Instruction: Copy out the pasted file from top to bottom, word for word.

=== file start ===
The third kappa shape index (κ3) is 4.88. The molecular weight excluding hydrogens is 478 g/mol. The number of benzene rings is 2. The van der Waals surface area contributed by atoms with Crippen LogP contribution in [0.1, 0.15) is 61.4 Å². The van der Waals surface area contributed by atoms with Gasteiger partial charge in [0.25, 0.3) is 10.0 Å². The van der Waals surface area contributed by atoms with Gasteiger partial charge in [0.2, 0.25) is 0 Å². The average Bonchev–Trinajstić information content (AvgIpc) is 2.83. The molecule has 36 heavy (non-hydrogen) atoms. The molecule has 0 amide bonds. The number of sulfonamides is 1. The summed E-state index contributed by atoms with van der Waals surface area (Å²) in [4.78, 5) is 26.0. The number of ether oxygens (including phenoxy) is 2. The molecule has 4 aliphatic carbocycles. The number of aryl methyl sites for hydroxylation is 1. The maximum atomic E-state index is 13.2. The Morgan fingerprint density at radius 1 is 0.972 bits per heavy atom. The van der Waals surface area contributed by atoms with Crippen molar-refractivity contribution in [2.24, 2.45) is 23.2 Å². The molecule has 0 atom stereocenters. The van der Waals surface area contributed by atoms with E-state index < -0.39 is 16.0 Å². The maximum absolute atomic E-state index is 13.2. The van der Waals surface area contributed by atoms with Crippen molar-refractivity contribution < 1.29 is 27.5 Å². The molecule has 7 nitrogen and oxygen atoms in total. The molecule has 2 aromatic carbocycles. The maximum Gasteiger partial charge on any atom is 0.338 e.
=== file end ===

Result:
The third kappa shape index (κ3) is 4.88. The molecular weight excluding hydrogens is 478 g/mol. The number of benzene rings is 2. The van der Waals surface area contributed by atoms with Crippen LogP contribution in [0.1, 0.15) is 61.4 Å². The van der Waals surface area contributed by atoms with Gasteiger partial charge in [0.25, 0.3) is 10.0 Å². The van der Waals surface area contributed by atoms with Gasteiger partial charge in [0.2, 0.25) is 0 Å². The average Bonchev–Trinajstić information content (AvgIpc) is 2.83. The molecule has 36 heavy (non-hydrogen) atoms. The molecule has 0 amide bonds. The number of sulfonamides is 1. The summed E-state index contributed by atoms with van der Waals surface area (Å²) in [4.78, 5) is 26.0. The number of ether oxygens (including phenoxy) is 2. The molecule has 4 aliphatic carbocycles. The number of aryl methyl sites for hydroxylation is 1. The maximum atomic E-state index is 13.2. The Morgan fingerprint density at radius 1 is 0.972 bits per heavy atom. The van der Waals surface area contributed by atoms with Crippen molar-refractivity contribution in [2.24, 2.45) is 23.2 Å². The molecule has 0 atom stereocenters. The van der Waals surface area contributed by atoms with E-state index < -0.39 is 16.0 Å². The maximum absolute atomic E-state index is 13.2. The van der Waals surface area contributed by atoms with Crippen molar-refractivity contribution < 1.29 is 27.5 Å². The molecule has 7 nitrogen and oxygen atoms in total. The molecule has 2 aromatic carbocycles. The maximum Gasteiger partial charge on any atom is 0.338 e.